The Pacific Angler Friday Fishing Report: August 7, 2020: What a long weekend! We hope everyone had a chance to get out and enjoy the great weather. We are getting hit with a little rain as we head into the weekend but this is a good thing to keep river levels stable and forests damp.
This week we have updates on the Skagit and Thompson trout fisheries. Matt just got back from an excellent trip and has lots of details. We also have some great interior lake updates. Brendan was out and we have intel from our friends at Corbett Lake lodge as well. Things are obviously warming up and slow but there are still strategies to consider if you are heading out that way.
We also have reported on the Chilliwack and Capilano and we expect good river fishing this weekend.
For the saltwater anglers looking for a report, Jason has updates on what gear we are using where. We continue to chase coho in local waters on our shorter trips and if winds allow, we are crossing over to Gabriola on our longer trips in search of chinook. There have even been a few chinooks taken along the West Van shoreline in the 28-6 zone, which is open for 1 a day 62-80 cm so now is a great time to get out on the water.
Last, Zach shares a more involved Chronomid Pattern in the feature fly pattern and as always Matt has the report in Video Format here.
FRESHWATER FISHING REPORTS
Capilano River / North Shore Beach Report
The poor weather over Thursday and Friday is a blessing in disguise for any eager angler looking towards the Capilano this upcoming week. As of Thursday morning, the water levels have risen slightly. This weekend may be your best shot to target coho for the rest of summer with a bit more water in the system and slight overcast skies on Saturday.?
As of August 1st, the regulations on the Capilano changed to a full bait ban. That means no live, frozen, or artificial baits or scents whatsoever and to be honest, that shouldn’t affect your chances negatively. Throughout this season, artificial lures and flies have been out fishing the stinky stuff consistently. For you gear guys, drifting colorado blades, float jigs, and even wool is a great way to cover water through some runs, and twitching jigs, spoons, or spinners are ideal for fishing the pools up top. F or the more fly inclined anglers, small buggy flies have been the ticket this year. Olive leeches, smaller nymphs and sculpin patterns have produced all year and will continue to be your best bets in this system.
Just as a reminder to all anglers, when inclement weather hits the area, the Capilano can be a dangerous place. Don’t find yourself in the middle of the river as the flow continues to rise and always keep your head on a swivel for changing conditions.?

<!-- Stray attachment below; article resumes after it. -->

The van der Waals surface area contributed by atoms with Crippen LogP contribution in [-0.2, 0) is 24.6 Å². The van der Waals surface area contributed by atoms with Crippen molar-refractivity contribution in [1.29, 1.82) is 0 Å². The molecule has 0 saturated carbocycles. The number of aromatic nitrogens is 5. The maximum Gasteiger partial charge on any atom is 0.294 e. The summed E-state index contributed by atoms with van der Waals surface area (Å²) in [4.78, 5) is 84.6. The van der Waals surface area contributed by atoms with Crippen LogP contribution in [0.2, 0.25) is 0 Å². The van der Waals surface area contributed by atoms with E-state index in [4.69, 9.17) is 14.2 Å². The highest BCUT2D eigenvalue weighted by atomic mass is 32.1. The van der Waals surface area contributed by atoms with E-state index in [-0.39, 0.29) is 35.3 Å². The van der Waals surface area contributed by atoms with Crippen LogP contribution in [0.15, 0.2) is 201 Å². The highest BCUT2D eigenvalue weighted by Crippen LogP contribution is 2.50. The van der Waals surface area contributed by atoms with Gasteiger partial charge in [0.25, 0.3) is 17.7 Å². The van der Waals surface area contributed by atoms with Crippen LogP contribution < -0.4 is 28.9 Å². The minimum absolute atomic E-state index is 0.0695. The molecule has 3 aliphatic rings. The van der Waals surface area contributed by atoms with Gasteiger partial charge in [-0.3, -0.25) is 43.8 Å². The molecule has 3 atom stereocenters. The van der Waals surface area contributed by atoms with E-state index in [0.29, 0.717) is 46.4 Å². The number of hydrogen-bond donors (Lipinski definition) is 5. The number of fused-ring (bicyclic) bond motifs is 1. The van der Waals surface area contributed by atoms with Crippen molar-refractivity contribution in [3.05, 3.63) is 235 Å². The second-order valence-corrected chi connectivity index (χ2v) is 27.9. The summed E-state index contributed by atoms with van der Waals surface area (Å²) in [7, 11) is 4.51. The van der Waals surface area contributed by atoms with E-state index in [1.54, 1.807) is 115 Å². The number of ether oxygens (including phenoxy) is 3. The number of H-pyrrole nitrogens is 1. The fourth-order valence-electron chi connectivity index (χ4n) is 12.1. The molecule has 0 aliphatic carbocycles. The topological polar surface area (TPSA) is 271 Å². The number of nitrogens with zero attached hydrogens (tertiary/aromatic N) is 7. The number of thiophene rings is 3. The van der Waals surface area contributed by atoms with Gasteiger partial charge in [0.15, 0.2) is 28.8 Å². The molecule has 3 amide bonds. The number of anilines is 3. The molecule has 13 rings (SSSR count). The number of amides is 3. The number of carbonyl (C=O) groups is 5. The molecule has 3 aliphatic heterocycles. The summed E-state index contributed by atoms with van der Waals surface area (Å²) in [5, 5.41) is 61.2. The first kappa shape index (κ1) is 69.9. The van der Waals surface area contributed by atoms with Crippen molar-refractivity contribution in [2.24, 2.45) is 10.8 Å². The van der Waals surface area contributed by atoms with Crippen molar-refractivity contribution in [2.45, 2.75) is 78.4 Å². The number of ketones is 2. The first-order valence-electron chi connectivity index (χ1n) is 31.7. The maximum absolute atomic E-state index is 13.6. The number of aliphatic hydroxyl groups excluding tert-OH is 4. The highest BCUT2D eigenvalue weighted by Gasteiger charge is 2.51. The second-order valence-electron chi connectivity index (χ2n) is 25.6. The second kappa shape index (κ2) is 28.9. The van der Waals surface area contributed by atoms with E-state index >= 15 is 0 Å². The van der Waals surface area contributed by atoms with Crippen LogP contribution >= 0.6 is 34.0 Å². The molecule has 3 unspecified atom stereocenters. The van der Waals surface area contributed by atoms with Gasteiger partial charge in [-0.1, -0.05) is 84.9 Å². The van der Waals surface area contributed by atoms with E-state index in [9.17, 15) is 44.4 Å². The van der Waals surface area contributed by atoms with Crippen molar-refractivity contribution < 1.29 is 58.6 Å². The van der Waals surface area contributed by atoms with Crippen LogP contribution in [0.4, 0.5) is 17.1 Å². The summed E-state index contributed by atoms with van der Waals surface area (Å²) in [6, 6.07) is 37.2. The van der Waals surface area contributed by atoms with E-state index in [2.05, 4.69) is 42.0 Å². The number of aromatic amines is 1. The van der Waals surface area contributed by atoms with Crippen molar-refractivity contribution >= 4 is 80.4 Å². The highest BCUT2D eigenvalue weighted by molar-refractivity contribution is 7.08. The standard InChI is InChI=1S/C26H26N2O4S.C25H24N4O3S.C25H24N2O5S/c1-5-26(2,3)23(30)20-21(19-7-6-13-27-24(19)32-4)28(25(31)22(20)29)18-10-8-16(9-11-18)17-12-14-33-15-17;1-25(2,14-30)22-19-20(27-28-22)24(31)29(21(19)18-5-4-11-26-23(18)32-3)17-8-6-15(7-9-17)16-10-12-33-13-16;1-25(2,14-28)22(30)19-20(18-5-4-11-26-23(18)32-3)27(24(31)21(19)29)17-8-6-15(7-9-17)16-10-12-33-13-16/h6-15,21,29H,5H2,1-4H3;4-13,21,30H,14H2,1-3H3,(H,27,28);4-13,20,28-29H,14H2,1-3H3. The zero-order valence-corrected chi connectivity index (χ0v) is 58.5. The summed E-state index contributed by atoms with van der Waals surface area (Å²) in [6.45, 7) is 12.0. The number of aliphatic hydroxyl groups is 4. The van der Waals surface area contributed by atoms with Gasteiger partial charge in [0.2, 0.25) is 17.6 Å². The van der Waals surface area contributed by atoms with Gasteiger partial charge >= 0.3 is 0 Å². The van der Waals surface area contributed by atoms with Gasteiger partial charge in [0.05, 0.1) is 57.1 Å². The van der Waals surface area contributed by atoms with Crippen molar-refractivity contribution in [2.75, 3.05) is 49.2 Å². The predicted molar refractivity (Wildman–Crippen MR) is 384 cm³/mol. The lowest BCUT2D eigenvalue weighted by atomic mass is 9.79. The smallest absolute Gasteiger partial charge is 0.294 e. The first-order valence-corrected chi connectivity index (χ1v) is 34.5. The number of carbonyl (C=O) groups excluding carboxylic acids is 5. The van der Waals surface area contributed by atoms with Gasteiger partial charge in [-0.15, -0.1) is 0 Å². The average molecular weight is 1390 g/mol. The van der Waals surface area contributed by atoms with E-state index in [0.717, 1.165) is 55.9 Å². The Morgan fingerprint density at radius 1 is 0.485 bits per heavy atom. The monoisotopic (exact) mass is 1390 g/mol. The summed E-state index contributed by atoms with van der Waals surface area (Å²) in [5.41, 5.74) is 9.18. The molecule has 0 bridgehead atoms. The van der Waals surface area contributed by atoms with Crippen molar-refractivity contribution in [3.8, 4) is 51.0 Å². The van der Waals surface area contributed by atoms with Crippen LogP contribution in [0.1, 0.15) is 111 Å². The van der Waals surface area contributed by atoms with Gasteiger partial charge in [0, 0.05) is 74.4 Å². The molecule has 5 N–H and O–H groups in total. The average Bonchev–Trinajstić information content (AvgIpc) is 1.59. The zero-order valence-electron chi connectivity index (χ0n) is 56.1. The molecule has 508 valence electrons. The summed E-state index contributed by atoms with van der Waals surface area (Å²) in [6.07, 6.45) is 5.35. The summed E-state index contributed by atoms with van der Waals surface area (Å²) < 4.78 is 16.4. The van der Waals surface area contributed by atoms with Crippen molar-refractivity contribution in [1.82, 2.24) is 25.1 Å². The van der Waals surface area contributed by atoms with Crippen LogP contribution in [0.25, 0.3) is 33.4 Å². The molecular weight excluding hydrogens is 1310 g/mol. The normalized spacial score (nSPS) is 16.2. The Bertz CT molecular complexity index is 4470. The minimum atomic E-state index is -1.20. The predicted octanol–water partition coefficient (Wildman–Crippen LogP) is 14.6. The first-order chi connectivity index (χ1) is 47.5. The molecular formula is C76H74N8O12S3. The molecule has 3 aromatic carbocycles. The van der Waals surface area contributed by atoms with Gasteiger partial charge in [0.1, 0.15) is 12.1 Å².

As a reminder here are some useful links:
2. If the levels are high go river fishing; if they are low go to the beach.
3. If you are beach fishing try to go on low tides so you can get farther out to the traveling lanes along the beaches. Check the Tides here: https://www.tide-forecast.com/locations/Vancouver-British-Columbia/tides/latest
4. Lower light days and times are key to get the coho closer to shore and the surface. This means overcast days or going early in the morning or late in the afternoon.
Thompson River Fishing Report Update
Last week and into the long weekend I had the time to fish both the Thompson and Skagit. We fished hard three days on the Thompson and two on the Skagit. The soreness in my legs is a testament to the ground we covered.
Fishing had moments of brilliance on both rivers but there are some things to consider if you are going to head up.
First off, the Thompson is still super high. I fished below Spences Bridge for a half-day and though I caught the biggest fish of the trip during this session, the water is cloudy and the fishing was hard. The best section, as expected was above Juniper where clearer water from the lake helped. Water was still high and some of my best spots that are deeper, and off the rip rap banks did not fish well. The working theory is that it was because the water is moving hard, clarity is not great and at depth, the fish have much further to move than in the shallower riffle style water.
Shallow riffles and classic inside seam water produced well and during a couple sessions, it was a fish a cast on hoppers for long stretches.
A Couple of Thompson tips:
- Put cleats in your boots – she is one of the slickest rivers in the world
- If camping, bring earplugs because every good camp spot is right next to the railway lines
- Unlike the Skagit, it is rare I stay in one spot working an area – Move a ton, your legs should be sore at the end of the day.
Skagit River Update
On my way home from the Thompson, I spent some time on the Skagit and it is coming into shape nicely. I don’t think the rain we had on Thursday will affect it much but keep an eye on it.
As of Wednesday, I could cross most spots with a little bit of thinking and though I did not have a staff it would have been useful. I saw a couple intermittent hatches of medium-sized mayflies and did well on size 12 parachutes when fish were rising. I also had some fun with emergers and when that wasn’t working small golden stones put up good numbers early in the day and when nothing was happening on the surface.
I expect both the Skagit and the Thompson to be good options over the next 2-3 weeks. There are sometimes some concerns about salmon numbers putting the trout off on the Thompson but with the higher water I do not know how it will affect them this year and I saw no sign of salmon.
Vedder River Fishing Report
The Vedder/Chilliwack system has continued to drop over the past week and the water is now what I would consider being prime. Visibility is very good, and levels are approaching what I would consider being ideal – not too high, but not too low.
There are still good numbers of red springs in the system, but some are getting on the stale side of things. My prediction about the fish being higher up in the system was correct; a majority of the fish I’ve heard of and seen are now being caught in the mid/upper stretch. As mentioned, it’s starting to get late in the run, and as a result, a majority of the fish are getting pretty dark and nasty looking. Bright sunlight and heavy fishing pressure make it still a challenge but your best bet is still going to be running the same gear I mentioned in last week’s report.
One note with fishing methods. we saw a number of anglers using less than ethical techniques. Snag fishing is not legal nor is it ok. Please focus on shorter leaders and aim to run your gear a foot or two off the bottom.
Of course, there are still a few sockeyes in the system, but their run is coming to an end as well, with most of the fish being well upstream of the fishing boundary by now. As always, if you do hook a Sockeye, please treat it with respect… they’re fragile fish from a fragile run.